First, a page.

As the tumultuous selloff in euro-area bonds snarled up fixed-income markets this month, futures exchanges emerged as one of the biggest beneficiaries.
Trading in German bund futures on Deutsche Boerse AG’s Eurex surged last week to the greatest volume since 2011, data compiled by Bloomberg show. That’s a turnaround from the previous month, which was the worst April for turnover in at least 10 years. Italian and French bond futures trading reached record highs.
Investors pounced on the derivatives because they offered deeper market liquidity amid a shortage of regular bonds to trade. Turnover in bund futures peaked on May 7, when a widening spread between the best bids and offers for the cash bonds helped exaggerate a selloff that pushed yields up by the most intraday since August 2012.
“I’ve certainly observed an increasing differential in terms of liquidity between liquid derivatives and off-the-run cash securities,” said Mark Dowding, a London-based partner and money manager at BlueBay Asset Management LLP. “We’ve made use of liquid derivatives and we’ll continue to do so.”
Trading in 10-year bund futures reached 5.87 million contracts last week, the most since July 2011, data compiled by Bloomberg show. The number of outstanding positions -- known as open interest -- on the front contract reached 1.48 million, the highest since 2007.
Dealing in Italian futures surged to 779,379 contracts, the most since Bloomberg started gathering the data in 2009. French futures volume reached almost 700,000 contracts, almost double that of the week before.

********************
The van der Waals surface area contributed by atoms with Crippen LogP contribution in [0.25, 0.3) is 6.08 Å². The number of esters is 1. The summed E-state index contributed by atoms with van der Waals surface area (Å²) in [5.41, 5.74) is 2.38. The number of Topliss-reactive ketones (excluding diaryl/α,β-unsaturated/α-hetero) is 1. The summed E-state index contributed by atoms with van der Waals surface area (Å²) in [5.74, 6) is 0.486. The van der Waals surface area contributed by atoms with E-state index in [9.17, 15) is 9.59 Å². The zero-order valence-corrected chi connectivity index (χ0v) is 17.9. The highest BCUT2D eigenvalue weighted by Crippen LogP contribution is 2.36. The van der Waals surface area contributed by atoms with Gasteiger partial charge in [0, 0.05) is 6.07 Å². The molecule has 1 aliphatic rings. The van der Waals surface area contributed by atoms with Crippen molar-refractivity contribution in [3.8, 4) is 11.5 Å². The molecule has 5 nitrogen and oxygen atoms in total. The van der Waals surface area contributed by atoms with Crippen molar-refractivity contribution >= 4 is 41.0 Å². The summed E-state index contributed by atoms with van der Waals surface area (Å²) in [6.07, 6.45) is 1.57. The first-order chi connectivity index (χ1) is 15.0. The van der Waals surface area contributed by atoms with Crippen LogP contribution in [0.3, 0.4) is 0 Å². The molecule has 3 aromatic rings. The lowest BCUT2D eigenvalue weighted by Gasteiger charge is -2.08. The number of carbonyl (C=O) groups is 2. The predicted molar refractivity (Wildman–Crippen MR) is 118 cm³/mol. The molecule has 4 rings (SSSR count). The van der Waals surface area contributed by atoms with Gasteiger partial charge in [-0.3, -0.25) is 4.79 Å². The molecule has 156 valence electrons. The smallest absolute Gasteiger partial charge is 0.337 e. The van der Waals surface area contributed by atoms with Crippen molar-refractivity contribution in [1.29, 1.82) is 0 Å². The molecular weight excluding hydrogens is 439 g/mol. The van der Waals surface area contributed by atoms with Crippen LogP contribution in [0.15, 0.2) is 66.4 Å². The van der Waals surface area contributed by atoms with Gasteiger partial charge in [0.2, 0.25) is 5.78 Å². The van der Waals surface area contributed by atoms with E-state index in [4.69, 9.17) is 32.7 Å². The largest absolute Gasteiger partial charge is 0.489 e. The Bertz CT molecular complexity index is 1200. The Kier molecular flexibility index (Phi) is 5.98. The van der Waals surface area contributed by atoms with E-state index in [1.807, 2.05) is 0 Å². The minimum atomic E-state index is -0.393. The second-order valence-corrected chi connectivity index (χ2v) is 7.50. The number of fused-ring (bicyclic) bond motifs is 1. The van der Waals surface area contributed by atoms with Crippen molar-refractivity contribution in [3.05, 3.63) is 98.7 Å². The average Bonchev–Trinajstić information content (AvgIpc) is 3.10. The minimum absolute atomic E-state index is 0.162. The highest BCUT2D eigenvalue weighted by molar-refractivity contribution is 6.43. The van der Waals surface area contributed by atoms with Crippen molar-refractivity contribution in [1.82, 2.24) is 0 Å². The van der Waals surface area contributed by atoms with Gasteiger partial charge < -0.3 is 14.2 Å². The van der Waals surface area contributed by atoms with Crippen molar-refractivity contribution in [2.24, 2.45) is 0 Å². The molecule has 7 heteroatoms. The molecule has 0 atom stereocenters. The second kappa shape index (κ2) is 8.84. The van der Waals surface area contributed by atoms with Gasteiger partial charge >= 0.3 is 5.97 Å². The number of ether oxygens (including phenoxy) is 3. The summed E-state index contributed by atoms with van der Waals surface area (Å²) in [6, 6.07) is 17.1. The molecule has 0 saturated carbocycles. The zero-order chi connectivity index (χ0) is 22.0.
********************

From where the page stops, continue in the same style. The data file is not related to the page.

“The fact that the amount of futures trading has been so much larger than in cash bonds suggests liquidity in the cash market has been poor and investors have had no choice but to seek alternatives,” said Carl Norrey, co-head of rates trading for Europe, Middle East and Africa at JPMorgan Chase & Co. “It’s possible that as the market turned down, the momentum was negative and CTAs became sellers.”
CTAs, or Commodity Trading Advisors, are funds that normally use futures contracts for trading and investment.
Bonds tumbled across Europe over the past three weeks as investors unwound bets prices would rise amid data suggesting the risk of deflation had subsided. The global selloff was the worst in two years and wiped more than $400 billion from markets worldwide.
Diminishing liquidity in the regular -- or cash -- bond market led to price gyrations as investors rushed for the exits. The bid-offer spread for German 10-year bonds, a gauge of the market’s depth derived from the difference in yields between buyers and sellers, widened to 0.27 basis point last week, up from as low as 0.1 in March and an average of 0.2 this year, data compiled by Bloomberg show.
As the region’s benchmark sovereign securities, those 10-year bunds are among the most liquid euro-denominated government bonds.
That’s made derivatives more popular. The contracts are based on underlying assets and can provide the same exposure without tying up as much capital. The boost to this market reflects an unintended consequence of central banks’ bond-buying plans, which have reduced the amount of debt in circulation.